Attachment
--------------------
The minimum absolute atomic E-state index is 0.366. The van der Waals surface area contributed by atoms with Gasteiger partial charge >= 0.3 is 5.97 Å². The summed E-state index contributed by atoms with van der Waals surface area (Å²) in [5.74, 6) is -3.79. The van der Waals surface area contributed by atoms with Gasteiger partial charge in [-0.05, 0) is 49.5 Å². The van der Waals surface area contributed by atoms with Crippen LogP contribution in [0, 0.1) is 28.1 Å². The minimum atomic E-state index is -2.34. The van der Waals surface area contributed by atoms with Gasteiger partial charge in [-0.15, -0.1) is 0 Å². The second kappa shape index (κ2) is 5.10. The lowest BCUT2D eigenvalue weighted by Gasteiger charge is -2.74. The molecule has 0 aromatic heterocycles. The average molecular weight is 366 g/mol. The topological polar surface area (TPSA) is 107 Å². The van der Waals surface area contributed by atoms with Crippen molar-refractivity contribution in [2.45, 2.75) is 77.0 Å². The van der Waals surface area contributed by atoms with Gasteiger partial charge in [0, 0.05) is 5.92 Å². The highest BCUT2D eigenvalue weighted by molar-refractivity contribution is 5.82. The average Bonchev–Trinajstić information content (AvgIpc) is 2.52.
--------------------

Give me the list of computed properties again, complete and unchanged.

The minimum absolute atomic E-state index is 0.366. The van der Waals surface area contributed by atoms with Gasteiger partial charge >= 0.3 is 5.97 Å². The summed E-state index contributed by atoms with van der Waals surface area (Å²) in [5.74, 6) is -3.79. The van der Waals surface area contributed by atoms with Gasteiger partial charge in [-0.05, 0) is 49.5 Å². The van der Waals surface area contributed by atoms with Crippen LogP contribution in [0, 0.1) is 28.1 Å². The minimum atomic E-state index is -2.34. The van der Waals surface area contributed by atoms with Gasteiger partial charge in [-0.15, -0.1) is 0 Å². The second kappa shape index (κ2) is 5.10. The lowest BCUT2D eigenvalue weighted by Gasteiger charge is -2.74. The molecule has 0 aromatic heterocycles. The average molecular weight is 366 g/mol. The topological polar surface area (TPSA) is 107 Å². The van der Waals surface area contributed by atoms with Crippen molar-refractivity contribution in [2.45, 2.75) is 77.0 Å². The van der Waals surface area contributed by atoms with Gasteiger partial charge in [0, 0.05) is 5.92 Å². The highest BCUT2D eigenvalue weighted by molar-refractivity contribution is 5.82. The average Bonchev–Trinajstić information content (AvgIpc) is 2.52.